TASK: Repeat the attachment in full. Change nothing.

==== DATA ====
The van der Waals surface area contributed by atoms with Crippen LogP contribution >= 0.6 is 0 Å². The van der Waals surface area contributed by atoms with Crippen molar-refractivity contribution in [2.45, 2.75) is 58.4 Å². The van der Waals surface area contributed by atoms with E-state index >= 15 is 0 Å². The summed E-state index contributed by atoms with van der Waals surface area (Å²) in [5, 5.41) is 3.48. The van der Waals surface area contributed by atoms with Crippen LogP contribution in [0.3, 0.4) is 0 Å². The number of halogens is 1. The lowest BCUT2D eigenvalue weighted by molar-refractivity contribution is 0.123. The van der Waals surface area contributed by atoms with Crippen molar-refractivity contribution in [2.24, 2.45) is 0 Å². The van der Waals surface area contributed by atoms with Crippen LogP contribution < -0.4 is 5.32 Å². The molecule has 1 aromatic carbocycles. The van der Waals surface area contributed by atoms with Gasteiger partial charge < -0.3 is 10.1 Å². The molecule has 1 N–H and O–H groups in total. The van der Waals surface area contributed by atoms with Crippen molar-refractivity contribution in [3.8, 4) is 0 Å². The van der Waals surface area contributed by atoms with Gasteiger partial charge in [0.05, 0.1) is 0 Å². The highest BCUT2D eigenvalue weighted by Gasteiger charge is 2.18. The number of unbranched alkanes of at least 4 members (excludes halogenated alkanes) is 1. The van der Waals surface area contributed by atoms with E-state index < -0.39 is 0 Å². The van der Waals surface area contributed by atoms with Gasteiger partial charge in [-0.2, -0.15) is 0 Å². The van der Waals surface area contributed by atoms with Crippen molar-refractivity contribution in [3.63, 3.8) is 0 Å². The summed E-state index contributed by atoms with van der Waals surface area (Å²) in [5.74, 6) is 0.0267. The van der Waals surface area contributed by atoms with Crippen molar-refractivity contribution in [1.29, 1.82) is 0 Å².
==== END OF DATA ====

The van der Waals surface area contributed by atoms with Crippen LogP contribution >= 0.6 is 0 Å². The van der Waals surface area contributed by atoms with Crippen molar-refractivity contribution in [2.45, 2.75) is 58.4 Å². The van der Waals surface area contributed by atoms with E-state index >= 15 is 0 Å². The summed E-state index contributed by atoms with van der Waals surface area (Å²) in [5, 5.41) is 3.48. The van der Waals surface area contributed by atoms with Crippen LogP contribution in [0.3, 0.4) is 0 Å². The number of halogens is 1. The lowest BCUT2D eigenvalue weighted by molar-refractivity contribution is 0.123. The van der Waals surface area contributed by atoms with Crippen molar-refractivity contribution in [2.24, 2.45) is 0 Å². The van der Waals surface area contributed by atoms with Crippen LogP contribution < -0.4 is 5.32 Å². The molecule has 1 aromatic carbocycles. The van der Waals surface area contributed by atoms with Gasteiger partial charge < -0.3 is 10.1 Å². The molecule has 1 N–H and O–H groups in total. The van der Waals surface area contributed by atoms with Crippen molar-refractivity contribution in [3.8, 4) is 0 Å². The van der Waals surface area contributed by atoms with Gasteiger partial charge in [0.05, 0.1) is 0 Å². The highest BCUT2D eigenvalue weighted by Gasteiger charge is 2.18. The number of unbranched alkanes of at least 4 members (excludes halogenated alkanes) is 1. The van der Waals surface area contributed by atoms with E-state index < -0.39 is 0 Å². The van der Waals surface area contributed by atoms with Gasteiger partial charge in [-0.2, -0.15) is 0 Å². The van der Waals surface area contributed by atoms with Crippen molar-refractivity contribution in [3.63, 3.8) is 0 Å². The summed E-state index contributed by atoms with van der Waals surface area (Å²) in [5.74, 6) is 0.0267. The van der Waals surface area contributed by atoms with Crippen molar-refractivity contribution in [1.29, 1.82) is 0 Å².